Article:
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Black History

Timbuktu's Desert Scrolls: Re-writing the History of Africa


By Taha Ghayyur

You may have witnessed a moment, an event or a discovery that would change the future of a community. This event or discovery would have to be something exceptional and dramatic to write a new chapter in the books of history.

But imagine witnessing a moment or discovery that would re-write the history of an entire nation! That has got to be something spectacular to erase and replace the pages of history.

This is precisely what has happened in Timbuktu, Mali in the last five years. Over a million manuscripts have been re-discovered and about 20 million more in West Africa overall. These manuscripts date back to 12th to 16th century period. 

"Prior to the re-discovery of manuscripts, people thought Africa had no literacy and that it was a simple oral tradition,” says Okolo Rashid, Executive Director of International Museum of Muslim Cultures (IMMC) in Jackson, Mississippi.  

"As a team of 25 scholars and historians study this newly uncovered global legacy of literacy in Africa, they believe it's enough evidence to re-write the history of Africa,” Rashid continued. 

It is by far the most astounding revelation of its kind ever since the discovery of the Dead Sea Scrolls. 

Intellectual Legacy of Africa

The Timbuktu manuscripts are a symbolic representation of the impact and influence of the early schools and universities (12th-16th centuries) that existed in West Africa.

"The fact that the trade of books in Mali was considered the most profitable business at that time shows how much West Africans loved literacy and education,” said Emad Al-Turk, Chairman and co-founder of IMMC.

These manuscripts, incredibly rich in style and content, illustrate the depth of knowledge and intellect of students and scholars in this center of learning.

The variety of topics these manuscripts cover is phenomenal. Some of the religious topics include: jurisprudence (Fiqh), human and women's rights, and Quranic commentary (Tafseer). In science, they cover everything from astronomy and medicine to mathematics.

"Interestingly, about 85 percent of manuscripts were written in Arabic, which indicates that writers were well-versed in Arabic and Islam, even though they may be addressing non-religious topics,” added Al-Turk.

Okolo Rashid described her trip to Timbuktu, Mali, in January 2004, as "indeed a moving and deeply spiritual journey.”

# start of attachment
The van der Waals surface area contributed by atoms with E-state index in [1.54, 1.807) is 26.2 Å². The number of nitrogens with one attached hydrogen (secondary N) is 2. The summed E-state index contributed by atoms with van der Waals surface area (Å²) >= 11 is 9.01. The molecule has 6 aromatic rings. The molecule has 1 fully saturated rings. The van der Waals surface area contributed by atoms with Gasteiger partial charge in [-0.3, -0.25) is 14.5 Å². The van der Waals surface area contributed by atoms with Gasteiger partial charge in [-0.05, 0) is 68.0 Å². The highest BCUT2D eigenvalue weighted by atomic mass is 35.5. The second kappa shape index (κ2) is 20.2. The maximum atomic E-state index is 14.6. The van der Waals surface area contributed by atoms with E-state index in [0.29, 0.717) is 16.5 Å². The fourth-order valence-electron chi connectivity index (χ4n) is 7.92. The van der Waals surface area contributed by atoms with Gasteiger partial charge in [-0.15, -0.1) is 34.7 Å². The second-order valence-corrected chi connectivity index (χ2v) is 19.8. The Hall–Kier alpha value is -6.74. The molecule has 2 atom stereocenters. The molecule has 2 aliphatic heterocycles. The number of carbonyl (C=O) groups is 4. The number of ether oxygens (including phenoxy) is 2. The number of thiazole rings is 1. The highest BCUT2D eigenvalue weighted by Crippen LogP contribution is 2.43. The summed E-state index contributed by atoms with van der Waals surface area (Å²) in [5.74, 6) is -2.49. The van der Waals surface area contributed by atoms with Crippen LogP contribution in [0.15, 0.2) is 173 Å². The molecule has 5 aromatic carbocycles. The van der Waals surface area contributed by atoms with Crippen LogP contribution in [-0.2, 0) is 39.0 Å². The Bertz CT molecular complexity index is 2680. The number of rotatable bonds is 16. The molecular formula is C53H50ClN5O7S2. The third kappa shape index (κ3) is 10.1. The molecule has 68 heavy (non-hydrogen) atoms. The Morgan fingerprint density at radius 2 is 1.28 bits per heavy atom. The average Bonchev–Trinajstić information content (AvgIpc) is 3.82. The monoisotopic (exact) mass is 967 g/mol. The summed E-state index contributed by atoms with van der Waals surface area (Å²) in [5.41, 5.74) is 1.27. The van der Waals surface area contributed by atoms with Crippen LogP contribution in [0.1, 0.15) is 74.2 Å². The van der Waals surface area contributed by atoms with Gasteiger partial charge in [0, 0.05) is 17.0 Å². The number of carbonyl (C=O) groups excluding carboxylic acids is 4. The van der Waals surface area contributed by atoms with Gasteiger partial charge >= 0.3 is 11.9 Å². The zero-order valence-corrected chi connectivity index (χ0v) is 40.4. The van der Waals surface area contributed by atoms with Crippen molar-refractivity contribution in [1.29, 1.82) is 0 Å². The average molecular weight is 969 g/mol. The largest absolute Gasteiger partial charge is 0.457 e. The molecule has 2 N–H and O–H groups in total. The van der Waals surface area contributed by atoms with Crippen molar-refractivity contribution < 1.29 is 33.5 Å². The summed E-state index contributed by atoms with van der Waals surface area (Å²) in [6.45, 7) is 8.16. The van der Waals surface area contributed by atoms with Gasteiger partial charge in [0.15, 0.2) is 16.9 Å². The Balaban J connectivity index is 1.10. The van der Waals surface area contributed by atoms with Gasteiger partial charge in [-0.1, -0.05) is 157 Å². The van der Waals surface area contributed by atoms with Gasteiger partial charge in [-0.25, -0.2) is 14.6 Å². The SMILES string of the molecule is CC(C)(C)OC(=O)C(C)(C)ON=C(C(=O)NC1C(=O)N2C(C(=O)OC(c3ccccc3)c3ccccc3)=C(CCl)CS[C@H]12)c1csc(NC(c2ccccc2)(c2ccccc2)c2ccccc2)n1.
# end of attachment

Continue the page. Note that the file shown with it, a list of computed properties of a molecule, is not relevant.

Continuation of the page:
She said she marveled at these manuscripts "so beautifully bound in leather with calligraphy and illustrations painted on them.”

About one million manuscripts were hidden in Mali for over 500 years. As she explains, "it's God's Will that they survived, partly due to the arid environment.”

Opportunity to Tell the True Story

The rediscovery of ancient manuscripts offers an amazing opportunity to tell the true religious, political, social, and economic history of Africa to the world.

According to Al-Turk, this rediscovery is "extremely important for the educators in the American public school system because they need to teach students the correct story.”

It will also bring to light Muslim accomplishments in African history.

"For example, the concept of ‘global peace'. There is a large body of knowledge in the manuscripts developed around conflict resolution and mediation. This study will impact our global discourse on peace and justice. Through the writings of ‘scholars of peace' five centuries ago, we can learn from and adopt their unique model for local and global peace-keeping,” explained Rashid.

As we study these manuscripts, we realize that these people had developed a sophisticated socio-economic model for the publication industry. Africans in Timbuktu were at the forefront of the global Islamic knowledge industry at the time. They developed generations of local scholars who wrote books about everything. These books were then beautifully bound and exported.

Moreover, the manuscripts reveal that many Africans brought to America were very established and educated individuals. Some of them were judges, teachers, and merchants prior to the transatlantic slave trade. They were not brought over to be ‘civilized'.

"In fact Muslim Africans were the first cultural group to bring a revealed religion to America,” said Rashid. 

These manuscripts may also serve as a "missing link” between African-Americans and Islam. "It will allow African-Americans to look at Islam and Muslim not as strangers anymore. This is the link that has been missing from our Black and African studies in universities all this time,” added Rashid.

 

 


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